In California it is illegal to fire, demote, refuse to promote, harass, discriminate or retaliate against an employee who is in a protected class, or whose conduct is within a protected category, which includes persons who “blow the whistle” on improper or illegal activities. An employee is considered a “whistle blower” when he or she informs the government or a law enforcement agency that their employer is breaking the law. In some cases it is not required that a Government agency be contacted; it is enough to advise the employer of illegalities. This is especially true of “unsafe working conditions”, see California Labor Code 6310-11, et seq.
For example, it is illegal for an employer to fire an employee who reports racial discrimination. Also, it would illegal to fire or demote an employee who testifies in a proceeding against the employer for racial discrimination. This would be the basis for a lawsuit under numerous state and federal laws.
Keep in mind that “whistle blowers” are also good folks who report to government agencies illegal actions that cheat tax payers. We have litigated on behalf of (and served as partners with the Department of Justice) employees who report false claims information. Traditionally, this field has involved aerospace claims. In the last ten or so years, the number of inquiries we receive focuses on health care. These frauds may include false billings to the government, “unbundling claims” (where something included in a code for surgery is also billed separately), bills for medical services not medically necessary or charged at unfair prices, and other frauds. As part of the Obamacare Laws (“Patient Protection and Affordable Care of of 2010”), the false claims act was amended to provide for continued health care fraud coverage wherever federal programs are involved. Modeled on the Consumer Product Safety Act of 2008, anti-retaliation provisions for employees who blow the whistle on violations of Title I of that act are provided for.
Stephen Danz & Associates is California’s largest statewide law firm that’s dedicated to representing employees in disputes against their employers. Stephen Danz & Associates, based in Los Angeles, California, protects clients from retaliation, discrimination, and harassment involving dismissal, demotion, or denial of accommodation based on age, race, sex, religion, color, sexual orientation, marital status, association, physical or mental disability, or other legally protected classifications. Additionally we represent employees if they have not been paid the proper wages including overtime or minimum wage or given the proper meal breaks. If you believe that you are the victim of discrimination or retaliation because you are a whistle blower, contact our Los Angeles officeto setup your free consultation to discuss this matter with our lawyers. We take cases on a contingency basis and collect no attorney fees unless we win your case.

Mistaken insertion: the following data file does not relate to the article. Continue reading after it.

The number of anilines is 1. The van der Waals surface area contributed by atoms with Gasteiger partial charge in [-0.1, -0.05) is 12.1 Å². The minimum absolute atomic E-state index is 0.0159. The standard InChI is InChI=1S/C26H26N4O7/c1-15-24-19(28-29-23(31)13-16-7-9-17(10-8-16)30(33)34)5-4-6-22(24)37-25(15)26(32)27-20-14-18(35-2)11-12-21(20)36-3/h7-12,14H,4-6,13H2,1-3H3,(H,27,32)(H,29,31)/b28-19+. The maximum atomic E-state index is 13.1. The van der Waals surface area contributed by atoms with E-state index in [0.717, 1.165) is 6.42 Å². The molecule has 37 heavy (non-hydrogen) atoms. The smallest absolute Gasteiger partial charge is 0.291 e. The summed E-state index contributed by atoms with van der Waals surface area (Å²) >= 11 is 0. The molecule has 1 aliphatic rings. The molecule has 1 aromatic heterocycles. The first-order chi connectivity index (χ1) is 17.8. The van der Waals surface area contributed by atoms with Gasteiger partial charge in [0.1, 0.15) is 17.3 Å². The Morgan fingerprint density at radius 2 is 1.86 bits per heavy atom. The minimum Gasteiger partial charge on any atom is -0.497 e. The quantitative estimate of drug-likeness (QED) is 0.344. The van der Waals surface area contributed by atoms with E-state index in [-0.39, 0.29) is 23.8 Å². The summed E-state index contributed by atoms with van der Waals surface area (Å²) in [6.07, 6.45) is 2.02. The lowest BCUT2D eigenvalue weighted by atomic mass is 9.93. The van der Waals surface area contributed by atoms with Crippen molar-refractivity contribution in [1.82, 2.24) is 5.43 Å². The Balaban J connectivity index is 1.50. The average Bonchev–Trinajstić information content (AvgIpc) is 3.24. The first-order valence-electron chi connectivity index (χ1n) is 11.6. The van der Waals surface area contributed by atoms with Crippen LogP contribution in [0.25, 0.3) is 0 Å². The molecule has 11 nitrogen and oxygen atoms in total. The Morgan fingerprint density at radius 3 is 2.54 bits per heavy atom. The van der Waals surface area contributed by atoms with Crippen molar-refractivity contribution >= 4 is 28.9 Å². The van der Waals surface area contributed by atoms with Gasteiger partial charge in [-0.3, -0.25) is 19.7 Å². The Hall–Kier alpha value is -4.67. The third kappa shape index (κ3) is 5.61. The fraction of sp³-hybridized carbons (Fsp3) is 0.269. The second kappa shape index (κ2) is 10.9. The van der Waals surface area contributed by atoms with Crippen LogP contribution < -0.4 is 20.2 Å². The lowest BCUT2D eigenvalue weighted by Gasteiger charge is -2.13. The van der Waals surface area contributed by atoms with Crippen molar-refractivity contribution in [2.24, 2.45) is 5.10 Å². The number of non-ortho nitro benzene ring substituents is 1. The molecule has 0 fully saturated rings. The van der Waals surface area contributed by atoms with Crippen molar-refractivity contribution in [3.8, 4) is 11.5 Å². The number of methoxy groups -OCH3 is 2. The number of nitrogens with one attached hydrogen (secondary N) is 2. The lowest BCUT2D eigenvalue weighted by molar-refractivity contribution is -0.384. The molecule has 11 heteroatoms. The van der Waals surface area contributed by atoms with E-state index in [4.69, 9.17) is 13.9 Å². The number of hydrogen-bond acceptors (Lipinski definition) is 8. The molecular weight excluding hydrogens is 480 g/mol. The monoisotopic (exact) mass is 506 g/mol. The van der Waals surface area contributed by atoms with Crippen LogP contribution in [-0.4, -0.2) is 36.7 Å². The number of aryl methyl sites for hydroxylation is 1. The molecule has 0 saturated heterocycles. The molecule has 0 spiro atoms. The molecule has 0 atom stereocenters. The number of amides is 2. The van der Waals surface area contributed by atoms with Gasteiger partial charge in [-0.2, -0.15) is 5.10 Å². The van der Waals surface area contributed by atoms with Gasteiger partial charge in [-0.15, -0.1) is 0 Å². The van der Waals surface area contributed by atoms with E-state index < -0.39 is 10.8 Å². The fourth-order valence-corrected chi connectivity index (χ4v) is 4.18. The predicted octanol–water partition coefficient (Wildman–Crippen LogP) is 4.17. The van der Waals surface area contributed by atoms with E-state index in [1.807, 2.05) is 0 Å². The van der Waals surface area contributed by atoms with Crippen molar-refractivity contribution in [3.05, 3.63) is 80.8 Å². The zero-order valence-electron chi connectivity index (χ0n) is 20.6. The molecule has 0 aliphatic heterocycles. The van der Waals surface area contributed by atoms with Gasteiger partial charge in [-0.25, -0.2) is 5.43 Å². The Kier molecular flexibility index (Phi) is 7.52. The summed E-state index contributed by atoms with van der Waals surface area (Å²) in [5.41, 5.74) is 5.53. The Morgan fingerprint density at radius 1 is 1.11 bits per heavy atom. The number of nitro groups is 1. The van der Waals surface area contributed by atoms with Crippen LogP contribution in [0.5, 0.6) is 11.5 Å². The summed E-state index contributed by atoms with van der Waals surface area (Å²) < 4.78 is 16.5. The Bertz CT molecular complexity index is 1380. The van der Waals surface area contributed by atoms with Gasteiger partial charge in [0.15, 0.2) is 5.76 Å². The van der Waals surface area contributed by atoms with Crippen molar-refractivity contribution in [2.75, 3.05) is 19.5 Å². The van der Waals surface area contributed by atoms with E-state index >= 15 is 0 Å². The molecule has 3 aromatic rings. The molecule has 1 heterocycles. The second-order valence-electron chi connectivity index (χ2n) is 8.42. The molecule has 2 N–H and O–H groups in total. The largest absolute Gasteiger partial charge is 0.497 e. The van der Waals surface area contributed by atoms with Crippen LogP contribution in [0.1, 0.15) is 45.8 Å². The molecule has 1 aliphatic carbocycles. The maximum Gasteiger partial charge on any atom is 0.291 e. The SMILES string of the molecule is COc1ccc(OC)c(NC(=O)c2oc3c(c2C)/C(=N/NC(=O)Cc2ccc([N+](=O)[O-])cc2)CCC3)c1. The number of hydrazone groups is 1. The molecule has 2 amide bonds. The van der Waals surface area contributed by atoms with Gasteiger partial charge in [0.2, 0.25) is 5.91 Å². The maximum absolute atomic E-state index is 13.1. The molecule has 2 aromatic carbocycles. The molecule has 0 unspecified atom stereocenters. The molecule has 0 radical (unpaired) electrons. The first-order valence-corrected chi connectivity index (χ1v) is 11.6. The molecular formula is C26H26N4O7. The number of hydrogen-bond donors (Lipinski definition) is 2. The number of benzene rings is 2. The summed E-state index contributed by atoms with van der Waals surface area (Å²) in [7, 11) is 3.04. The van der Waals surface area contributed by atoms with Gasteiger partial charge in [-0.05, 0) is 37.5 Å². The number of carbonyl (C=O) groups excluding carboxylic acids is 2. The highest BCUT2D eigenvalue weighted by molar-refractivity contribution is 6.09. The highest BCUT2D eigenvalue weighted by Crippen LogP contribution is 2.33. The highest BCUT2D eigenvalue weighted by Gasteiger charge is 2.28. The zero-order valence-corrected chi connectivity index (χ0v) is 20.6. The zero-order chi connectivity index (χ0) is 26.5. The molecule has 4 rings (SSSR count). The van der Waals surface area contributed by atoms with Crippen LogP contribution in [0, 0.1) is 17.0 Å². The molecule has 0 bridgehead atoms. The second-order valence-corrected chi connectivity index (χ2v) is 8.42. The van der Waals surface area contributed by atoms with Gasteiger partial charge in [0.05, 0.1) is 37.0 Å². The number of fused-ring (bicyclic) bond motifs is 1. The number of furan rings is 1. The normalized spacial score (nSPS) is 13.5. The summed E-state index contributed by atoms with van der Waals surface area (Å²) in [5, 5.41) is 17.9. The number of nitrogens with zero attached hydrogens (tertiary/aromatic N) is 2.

What is”qui tam” litigation?
If you believe in reporting illegalities, whether it be accounting, taxes, fraud on the public, customers, other entities, or violations of the Labor Code of California or the Federal Fair Labor Standards Act, then you are “committing the truth” and performing a valuable public service. Qui Tam legislation (“qui tam” is short for “pro domino rege quam pro se ipso in hoc pane sequitur” or, in English, “He who sues for the King sues for himself as well”), is designed to provide recovery of lost federal and state revenues through the use of citizens who know about fraud and report it. To encourage citizen reports through qui tam lawsuits, a recovery of between 10 and 30% of the amount recovered is provided as an incentive.
Is my employer likely to retaliate against me for reporting fraud and theft of public funds?
Each employer is likely to have a different reaction, but in our 30 years of qui tam representation, we can’t recall a single instance in which retaliation (however mild) by the California employer took place or in which the relator (that’s you, the person bringing the suit) reasonably believed he/she was being subjected to retaliation. Some common forms of retaliation are initiating an investigation against the whistleblower; resuscitating old personnel issues as if they “happened yesterday”; removing the whistle blower from a position of responsibility; moving the work location to one so remote that the employee considers quitting rather than long distance commuting, or making sure the employee is cut off from data and peer group relationships. These are all common tactics.Some employers have upped the ante by demanding psychiatric “fitness for duty exams”. Other employers have simply overloaded whistle blowers with meaningless work assignments, or unfairly dumping projects on their laps that were started and not finished by co-workers.It is rare that a whistle blower is subjected to any sort of physical violence. However, no one can ever forget Karen Silkwood. An employee of the Kerr-McGee Nuclear Facility in Oklahoma, Ms. Silkwood died after her car was run off the road on her way to a meeting with a reporter to discuss nuclear safety issues at her plant. Dr. Jeff Wignad of cigarette fame received death threats. It has been suspected by some whistle blowers that they have been assigned to toxic and/or radioactive “hot spots”More subtle, but none-the-less possibly devastating to their careers, employees have been laid off, demoted, black listed (“You’ll never work in this industry again”) and defamed in their job searches.